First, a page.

The wedding was held in the old capital of Punakha, in the storied fortress of the Punakha Dzong. A low profile wedding by standards of royalty, it was nonetheless a wedding of a very beloved monarch known as the People’s King to a Royal Bride who was every inch the People’s Queen, and true to their avatars, the couple celebrated their sacred matrimony with their subjects. Thimphu’s streets were immaculate, with spontaneous gardens and mushrooming beds of flowers. The Bhutanese can be an ingenious lot when required and called upon to do a long job in a short spell. At the time of writing, the Royal Couple is still traveling, spending time with people of the other districts. But if there was ever a king that has personified the mantle of what the bond between a king and his subjects should be like, then His Majesty King Jigme Khesar Namgyel Wangchuck is that personal embodiment, in every way, shape and form, and judging from the beautiful humility and grace of the newly ordained queen, the people of this land are indeed fortunate to have a match that is, without hesitation, ‘Made in Heaven.’
Back to reality and the dawn’s cracks with my pigeons and other assorted seasonal birds in the attic twittering the coming of October 18– nothing special in that date, except for the fact that on October 17, which was yesterday, my mates and co-members at the Bhutan Dragons Motorcycle Club made their journey to Paro from the club’s headquarters in Thimphu, to mark the third anniversary of the foundation of the club. And here I was again! Back home and in bed! Trying to battle out the Arakashan food poisoning I came back with! You see, as delicious as those Mughal wares are by the roadside dhabas (makeshift hotels) in Delhi, an unaccustomed stomach can go through a lot when you are at long last done with the chicken tikkas and tandooris, and the resulting scenario is a couple of days in bed, with the loo at a very accessible point. So even as I lay in bed for the umpteenth time, I was well aware of the significance of the day and what I was missing. The sad and unfortunate day was further compounded when I did get up with all my might (now befallen to a mere 57Kg from a healthy 65Kg just a fortnight ago) and made it to Nobu, the club’s official HQ in Thimphu. The place was as empty as my constitution. Yet there was a flicker of hope burning from inside Nobu. I got out of my rickety car as gingerly as possible, as if the gingerness would make the emptiness less burdensome.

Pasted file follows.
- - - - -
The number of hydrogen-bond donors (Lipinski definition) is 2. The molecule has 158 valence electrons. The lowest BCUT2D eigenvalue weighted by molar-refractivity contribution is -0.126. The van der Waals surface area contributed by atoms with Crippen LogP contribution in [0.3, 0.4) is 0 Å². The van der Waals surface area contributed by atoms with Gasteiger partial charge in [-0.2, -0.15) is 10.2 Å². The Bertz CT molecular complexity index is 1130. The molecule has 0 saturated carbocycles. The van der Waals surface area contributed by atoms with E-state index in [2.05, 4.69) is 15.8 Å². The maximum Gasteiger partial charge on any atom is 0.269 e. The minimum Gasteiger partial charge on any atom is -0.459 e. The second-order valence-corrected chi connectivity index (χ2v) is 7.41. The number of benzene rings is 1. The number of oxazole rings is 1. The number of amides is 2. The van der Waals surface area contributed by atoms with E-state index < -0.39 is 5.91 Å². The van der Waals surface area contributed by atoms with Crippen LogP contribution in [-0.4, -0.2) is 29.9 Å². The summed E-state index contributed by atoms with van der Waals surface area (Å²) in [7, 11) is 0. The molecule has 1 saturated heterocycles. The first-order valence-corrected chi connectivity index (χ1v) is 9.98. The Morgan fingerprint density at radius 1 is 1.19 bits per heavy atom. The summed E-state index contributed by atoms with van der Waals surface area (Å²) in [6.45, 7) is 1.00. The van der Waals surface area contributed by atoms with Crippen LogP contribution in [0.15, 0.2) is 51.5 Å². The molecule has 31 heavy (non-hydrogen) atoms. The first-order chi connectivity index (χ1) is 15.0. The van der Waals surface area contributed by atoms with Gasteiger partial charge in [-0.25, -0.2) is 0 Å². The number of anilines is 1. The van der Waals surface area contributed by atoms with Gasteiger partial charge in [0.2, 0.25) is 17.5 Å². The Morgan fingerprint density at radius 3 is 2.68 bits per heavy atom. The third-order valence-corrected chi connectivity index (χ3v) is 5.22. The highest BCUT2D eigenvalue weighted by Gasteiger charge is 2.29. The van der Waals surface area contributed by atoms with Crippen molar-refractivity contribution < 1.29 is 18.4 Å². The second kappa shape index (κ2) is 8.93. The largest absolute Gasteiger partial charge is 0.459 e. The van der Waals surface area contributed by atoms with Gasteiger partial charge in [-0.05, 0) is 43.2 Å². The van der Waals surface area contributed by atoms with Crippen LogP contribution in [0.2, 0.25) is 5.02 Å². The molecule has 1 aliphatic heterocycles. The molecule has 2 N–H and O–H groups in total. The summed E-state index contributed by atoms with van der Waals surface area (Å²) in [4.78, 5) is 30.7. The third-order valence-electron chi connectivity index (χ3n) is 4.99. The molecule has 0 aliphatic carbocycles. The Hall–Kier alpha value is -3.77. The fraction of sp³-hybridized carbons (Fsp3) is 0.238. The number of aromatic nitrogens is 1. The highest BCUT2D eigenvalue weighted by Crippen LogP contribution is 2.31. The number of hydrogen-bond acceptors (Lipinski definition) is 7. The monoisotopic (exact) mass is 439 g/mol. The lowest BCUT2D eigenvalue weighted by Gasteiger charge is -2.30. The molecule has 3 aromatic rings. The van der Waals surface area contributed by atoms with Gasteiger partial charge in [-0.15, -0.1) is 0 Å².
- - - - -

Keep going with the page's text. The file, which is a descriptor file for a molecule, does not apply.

The sign on the window said, “Open” – giving me a faint hope of pessimistic optimism. I swerved the main door open, and to my fears, saw the dim lights throwing sad shadows on the empty pool and snooker tables. The stage to my left was barren. The bar was eerily empty. And from the sitting lounge a voice said, almost mockingly and mirroring my inner turmoil, “Jurmi, you didn’t go for the ride?” That did it, and with that, I went into a weak monologue of how I couldn’t make it as Delhi had poisoned me with food, robbing me of the pleasures and the camaraderie of being with my mates and fellow dragons to celebrate what was a momentous anniversary celebrating three satisfying years of loving to ride; riding to love and in-between pit stops, bringing whatever help the dragons could; to those that would seem destitute and poverty stricken, but have yet the power and that human magic, of making us all better human beings.
I excused myself and headed straight for the commode. Don’t
The Beginning: When Santa Comes Riding a Bullet